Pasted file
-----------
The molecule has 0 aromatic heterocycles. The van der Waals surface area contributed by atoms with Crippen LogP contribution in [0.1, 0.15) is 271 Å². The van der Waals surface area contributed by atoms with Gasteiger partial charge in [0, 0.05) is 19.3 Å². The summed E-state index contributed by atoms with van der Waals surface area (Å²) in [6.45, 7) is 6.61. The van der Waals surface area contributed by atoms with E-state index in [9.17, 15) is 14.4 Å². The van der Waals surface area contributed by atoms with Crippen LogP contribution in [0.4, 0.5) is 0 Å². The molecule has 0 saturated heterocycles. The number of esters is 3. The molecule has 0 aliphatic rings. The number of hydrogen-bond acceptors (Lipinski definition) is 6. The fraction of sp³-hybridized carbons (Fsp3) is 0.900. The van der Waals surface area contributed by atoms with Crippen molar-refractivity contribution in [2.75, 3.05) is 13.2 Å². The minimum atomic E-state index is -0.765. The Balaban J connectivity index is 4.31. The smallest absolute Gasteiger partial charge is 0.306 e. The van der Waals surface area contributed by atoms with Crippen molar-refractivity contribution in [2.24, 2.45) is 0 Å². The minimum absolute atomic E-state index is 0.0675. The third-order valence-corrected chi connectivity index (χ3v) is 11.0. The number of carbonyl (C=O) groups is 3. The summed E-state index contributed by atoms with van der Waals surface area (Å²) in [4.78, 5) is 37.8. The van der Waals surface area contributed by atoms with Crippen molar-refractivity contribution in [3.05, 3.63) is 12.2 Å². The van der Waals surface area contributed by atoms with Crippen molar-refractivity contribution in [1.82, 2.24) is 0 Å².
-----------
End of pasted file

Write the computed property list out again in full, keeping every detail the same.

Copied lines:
The molecule has 0 aromatic heterocycles. The van der Waals surface area contributed by atoms with Crippen LogP contribution in [0.1, 0.15) is 271 Å². The van der Waals surface area contributed by atoms with Gasteiger partial charge in [0, 0.05) is 19.3 Å². The summed E-state index contributed by atoms with van der Waals surface area (Å²) in [6.45, 7) is 6.61. The van der Waals surface area contributed by atoms with E-state index in [9.17, 15) is 14.4 Å². The van der Waals surface area contributed by atoms with Crippen LogP contribution in [0.4, 0.5) is 0 Å². The molecule has 0 saturated heterocycles. The number of esters is 3. The molecule has 0 aliphatic rings. The number of hydrogen-bond acceptors (Lipinski definition) is 6. The fraction of sp³-hybridized carbons (Fsp3) is 0.900. The van der Waals surface area contributed by atoms with Crippen molar-refractivity contribution in [2.75, 3.05) is 13.2 Å². The minimum atomic E-state index is -0.765. The Balaban J connectivity index is 4.31. The smallest absolute Gasteiger partial charge is 0.306 e. The van der Waals surface area contributed by atoms with Crippen molar-refractivity contribution in [2.24, 2.45) is 0 Å². The minimum absolute atomic E-state index is 0.0675. The third-order valence-corrected chi connectivity index (χ3v) is 11.0. The number of carbonyl (C=O) groups is 3. The summed E-state index contributed by atoms with van der Waals surface area (Å²) in [4.78, 5) is 37.8. The van der Waals surface area contributed by atoms with Crippen molar-refractivity contribution in [3.05, 3.63) is 12.2 Å². The van der Waals surface area contributed by atoms with Crippen molar-refractivity contribution in [1.82, 2.24) is 0 Å².